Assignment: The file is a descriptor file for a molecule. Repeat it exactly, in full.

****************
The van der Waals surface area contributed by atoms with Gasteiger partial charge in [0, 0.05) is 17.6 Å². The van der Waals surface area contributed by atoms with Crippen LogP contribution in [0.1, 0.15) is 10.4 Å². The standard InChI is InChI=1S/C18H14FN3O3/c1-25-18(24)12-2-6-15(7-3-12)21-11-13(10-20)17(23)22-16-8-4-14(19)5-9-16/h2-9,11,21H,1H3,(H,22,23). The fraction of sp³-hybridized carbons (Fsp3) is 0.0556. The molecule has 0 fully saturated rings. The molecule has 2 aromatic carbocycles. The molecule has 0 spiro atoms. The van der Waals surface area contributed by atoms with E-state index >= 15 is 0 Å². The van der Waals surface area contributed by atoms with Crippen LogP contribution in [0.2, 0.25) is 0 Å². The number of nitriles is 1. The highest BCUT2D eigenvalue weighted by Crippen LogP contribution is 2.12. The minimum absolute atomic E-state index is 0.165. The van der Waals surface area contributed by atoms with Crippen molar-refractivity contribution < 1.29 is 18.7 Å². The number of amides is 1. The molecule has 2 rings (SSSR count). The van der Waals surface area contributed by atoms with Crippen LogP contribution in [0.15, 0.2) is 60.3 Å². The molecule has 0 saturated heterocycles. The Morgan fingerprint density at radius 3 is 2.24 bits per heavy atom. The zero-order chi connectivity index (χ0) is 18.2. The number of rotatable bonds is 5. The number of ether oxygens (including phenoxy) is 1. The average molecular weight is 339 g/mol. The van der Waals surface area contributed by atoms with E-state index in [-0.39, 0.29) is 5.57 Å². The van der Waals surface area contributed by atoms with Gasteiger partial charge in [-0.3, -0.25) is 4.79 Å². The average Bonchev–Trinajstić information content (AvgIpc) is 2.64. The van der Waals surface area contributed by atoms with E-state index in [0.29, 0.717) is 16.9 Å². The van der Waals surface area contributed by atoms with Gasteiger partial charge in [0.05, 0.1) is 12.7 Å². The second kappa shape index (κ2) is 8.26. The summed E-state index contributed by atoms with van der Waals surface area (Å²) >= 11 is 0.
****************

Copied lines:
The van der Waals surface area contributed by atoms with Gasteiger partial charge in [0, 0.05) is 17.6 Å². The van der Waals surface area contributed by atoms with Crippen LogP contribution in [0.1, 0.15) is 10.4 Å². The standard InChI is InChI=1S/C18H14FN3O3/c1-25-18(24)12-2-6-15(7-3-12)21-11-13(10-20)17(23)22-16-8-4-14(19)5-9-16/h2-9,11,21H,1H3,(H,22,23). The fraction of sp³-hybridized carbons (Fsp3) is 0.0556. The molecule has 0 fully saturated rings. The molecule has 2 aromatic carbocycles. The molecule has 0 spiro atoms. The van der Waals surface area contributed by atoms with E-state index >= 15 is 0 Å². The van der Waals surface area contributed by atoms with Crippen LogP contribution in [0.2, 0.25) is 0 Å². The number of nitriles is 1. The highest BCUT2D eigenvalue weighted by Crippen LogP contribution is 2.12. The minimum absolute atomic E-state index is 0.165. The van der Waals surface area contributed by atoms with Crippen molar-refractivity contribution < 1.29 is 18.7 Å². The number of amides is 1. The molecule has 2 rings (SSSR count). The van der Waals surface area contributed by atoms with Crippen LogP contribution in [0.15, 0.2) is 60.3 Å². The molecule has 0 saturated heterocycles. The Morgan fingerprint density at radius 3 is 2.24 bits per heavy atom. The zero-order chi connectivity index (χ0) is 18.2. The number of rotatable bonds is 5. The number of ether oxygens (including phenoxy) is 1. The average molecular weight is 339 g/mol. The van der Waals surface area contributed by atoms with E-state index in [-0.39, 0.29) is 5.57 Å². The van der Waals surface area contributed by atoms with Gasteiger partial charge in [-0.3, -0.25) is 4.79 Å². The average Bonchev–Trinajstić information content (AvgIpc) is 2.64. The van der Waals surface area contributed by atoms with E-state index in [0.29, 0.717) is 16.9 Å². The van der Waals surface area contributed by atoms with Gasteiger partial charge in [0.05, 0.1) is 12.7 Å². The second kappa shape index (κ2) is 8.26. The summed E-state index contributed by atoms with van der Waals surface area (Å²) >= 11 is 0.